that the children can get into, such as matches, lighter
fluid, electric cords, plastic bags, medication, or
anything else that may be dangerous. Look to see
if there is a pool. Check for doggie doors and any
unlocked doors or windows leading to that area.
Have a mental fire drill: that is, plan on more ways
than one to get yourself and the children out of the
house in case of fire. Be sure to find out if you
are to give the children anything to eat or drink before
bed. Make sure all the doors and windows are
locked from the inside, and lock the front door after
the parents leave.
WHAT TO DO AFTER THE PARENTS LEAVE
If it is evening, turn on the porch/outside light.
If the children are asleep, check on them about every 15
minutes. If the
children are up, know their location at all times and
never leave them alone too long. If for any reason
you must leave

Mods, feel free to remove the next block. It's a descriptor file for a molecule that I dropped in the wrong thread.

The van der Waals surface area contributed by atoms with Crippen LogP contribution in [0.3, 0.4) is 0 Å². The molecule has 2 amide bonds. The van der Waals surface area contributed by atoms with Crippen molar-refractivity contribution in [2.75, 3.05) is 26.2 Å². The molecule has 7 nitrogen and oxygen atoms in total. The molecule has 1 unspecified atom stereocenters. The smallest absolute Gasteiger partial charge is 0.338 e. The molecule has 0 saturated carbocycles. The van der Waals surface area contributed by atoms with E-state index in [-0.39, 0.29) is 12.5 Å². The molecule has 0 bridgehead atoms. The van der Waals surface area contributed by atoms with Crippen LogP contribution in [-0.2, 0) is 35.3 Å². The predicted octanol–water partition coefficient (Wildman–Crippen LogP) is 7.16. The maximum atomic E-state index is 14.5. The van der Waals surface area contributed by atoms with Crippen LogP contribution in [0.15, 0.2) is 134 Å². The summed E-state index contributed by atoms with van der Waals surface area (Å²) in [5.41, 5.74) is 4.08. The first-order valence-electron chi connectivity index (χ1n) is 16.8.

the house, TAKE THE CHILDREN WITH YOU. DO NOT open
the door for anyone unless you personally know them.
If someone insists on coming in you and do not recognize
them, or if you suspect a prowler, keep the door closed
CALL THE POLICE AT 911 immediately.
IN CASE OF FIRE
Sound the alarm -- yell FIRE as loud as possible. If
possible, close the door to the area where the fire is.
DO NOT attempt
to extinguish the fire, but rather attempt to save a
life. Get everyone out of the house, and do not go back
in for any reason.
Keep all the children together, and go to the approved
neighbor's home. Call the Fire Department at 911
and leave the children with the neighbors, then go back
outside to direct the firefighters to the fire if you
A well-prepared babysitter will be highly respected and
appreciated by parents. Any sitter who takes these